Friday, May 25, 2012

1o Differences

Emersion into a foreign environment is both jarring and exciting.  This project focuses on the differences I have observed between home and Buenos Aires.

French, Spanish and Italian design have inspired much of the architecture in this city.  From the ornate stone-work on the building to the intricacy of the sidewalk, there is an elegance that can be found int the most common of places.

 The view from a café window shows the color and various layers of space.                Unused space in the city often becomes overgrown and the cement and stone are slowly engulfed by trees and vines.  An old weathered charm is juxtaposed by modern advertisements.

Green plants permeate buildings and become part of the structure.  For one of the largest cities in America, a very urban environment, there is an abundance of horticulture.


 Charming and slick leaves layer the sidewalk in the late afternoon during this season, which is just one more testament of nature growing through the city.  Motorcycles and Mopeds are parked on the sidewalk and are ridden by a majority of inhabitants.
                                                                   The graffiti plasters the barrio of Polermo, a hip atmosphere where this park and monument are located.  The color saturates the city and emphasizes the diverse layers of Buenos Aires.  The contrast of the tag and this monument mimic the contrasting styles of buildings in the background.  The modern grey building right next to the decorative stone building with the arched windows right next to it.  This city's architectural design is just as eclectic as its inhabitants and history.

Exotic trees with external roots protruding pepper this town just as friendly stray dogs do.  Sitting in the park, a dog without a collar came and sat down with us.  It's easy to make friends here.   Things are more relaxed in La Boca where colorful buildings line the streets and dogs peak out from underneath restaurant tables.

 Special stopping lanes for motorcycles? Something I think the states could definitely use more of.  Due to the massive amount of two wheel traffic, this city invites motorcycles and mopeds to get in front of traffic at lights and accelerate quickly to avoid traffic.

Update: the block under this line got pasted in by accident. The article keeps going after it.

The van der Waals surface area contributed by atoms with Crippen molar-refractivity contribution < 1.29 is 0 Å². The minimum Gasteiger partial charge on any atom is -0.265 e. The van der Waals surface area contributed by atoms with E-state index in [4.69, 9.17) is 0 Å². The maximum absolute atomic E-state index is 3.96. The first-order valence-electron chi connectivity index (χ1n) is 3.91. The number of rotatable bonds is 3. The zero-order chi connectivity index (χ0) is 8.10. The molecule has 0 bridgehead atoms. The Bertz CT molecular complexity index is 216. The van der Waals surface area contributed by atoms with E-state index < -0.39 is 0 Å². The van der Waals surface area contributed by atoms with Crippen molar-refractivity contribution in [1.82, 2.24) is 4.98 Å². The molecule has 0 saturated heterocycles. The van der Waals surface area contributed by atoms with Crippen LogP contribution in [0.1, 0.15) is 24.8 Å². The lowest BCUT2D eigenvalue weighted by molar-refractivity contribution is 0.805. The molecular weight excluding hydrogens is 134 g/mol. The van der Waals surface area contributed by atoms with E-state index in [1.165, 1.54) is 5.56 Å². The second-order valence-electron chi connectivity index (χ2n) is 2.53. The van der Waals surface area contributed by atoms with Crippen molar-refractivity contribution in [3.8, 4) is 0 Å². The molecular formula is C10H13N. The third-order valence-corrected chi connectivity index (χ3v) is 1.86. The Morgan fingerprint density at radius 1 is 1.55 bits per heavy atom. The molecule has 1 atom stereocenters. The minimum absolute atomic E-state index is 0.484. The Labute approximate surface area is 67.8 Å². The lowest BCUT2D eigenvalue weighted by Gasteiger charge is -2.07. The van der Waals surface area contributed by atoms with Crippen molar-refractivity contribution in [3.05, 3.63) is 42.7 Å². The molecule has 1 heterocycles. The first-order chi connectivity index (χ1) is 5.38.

Thursday, May 24, 2012

búsqueda de una religión

Due to historical colonization and Spanish, Italian and Latin American influence, Buenos Aires is home to many ornate Churches.  Although this is a diverse city, with an assortment of countries and religions represented, Christianity is predominant.  To Seek Religion explores the religions iconography and imagery found here.

Sin Titulo

I intended to write this to you in the form of a chronicle - an account of particular events as they occur over time; however, I am going a little out of order.

The title of this blog, "Sin Titulo" means untitled.  This is one of the first written phrases I recognized while being here.  My Spanish is weak and my understanding of Lunfardo (a dialect spoken in Argentina) makes my Spanish comprehension seem almost passible - that's not saying much.  However, having spent the past four years of my Visual Arts degree looking at wall text in museums and galleries I became familiar with the format.  "Untitled" is a very popular title for visual art so when I began to see Sin Titulo in the title line of the wall text, it clicked.  A simple phrase, not very difficult to decipher; however, my decryption of this small phrase helped me feel a bit more comfortable here.  It seems fitting that I would begin to feel more comfortable in a gallery space.

ArteBA is a congregation of galleries, an art fair that brings together an eclectic assortment of some of the most vibrant art I've seen in a single place.  Collectors flock to ArteBA when it comes through Buenos Aires to peruse galleries that they would normally travel all around to go to.  Understandably, it is a desirably place to show your work if you are an artist.  Galleries will present their artists and the result is a blast of culture.    

It was inspiring to see such a diverse collection of work.  Christina Fresca's red tinted photographs were very different from Jaques Bedel's 30x30" transparent prints of ocean-side cityscapes.   Although both series are completely different from one another they both appeal to me.  The experience of ArteBA is unlike any gallery or museum because gallery owners and directors have different tastes and those different tastes come together in this one, large, space - essentially combining them all into one exhibition space.  

I enjoyed many pieces in this art fair, particularly the work of Esteban Pastorino: an artist that I had the opportunity to meet and speak with.  Predominantly interested in photography, Pastorino's piece in ArteBA was a positive print on Acetate from the negative roll of film that he shot using his slit exposure technique.  This technique allows for the film to be exposed as it is being rolled through his home-made camera and the result is an outstanding, long, continuous image.  Esteban Pastorino attached his camera to his car and drove around Argentina while his camera was taking his long picture.  What I find most interesting is his attention to his process and the presentation of his work.  The linear and sequential presentation of the work alludes to the continuous nature of his process.  Just as the film rolled from one spool to the other so it was presented, spooling across the wall.  The film was backlit and the surrounding space was empty and dark, which drew the viewer's attention to the small details in the film.  From afar, the piece is an illuminated band of light stretching across a wall.  The work touches upon themes of subjective and objectivity in Photography as well as the concept of truth in photographic portrayal.  The element of time is also a major contributing factor.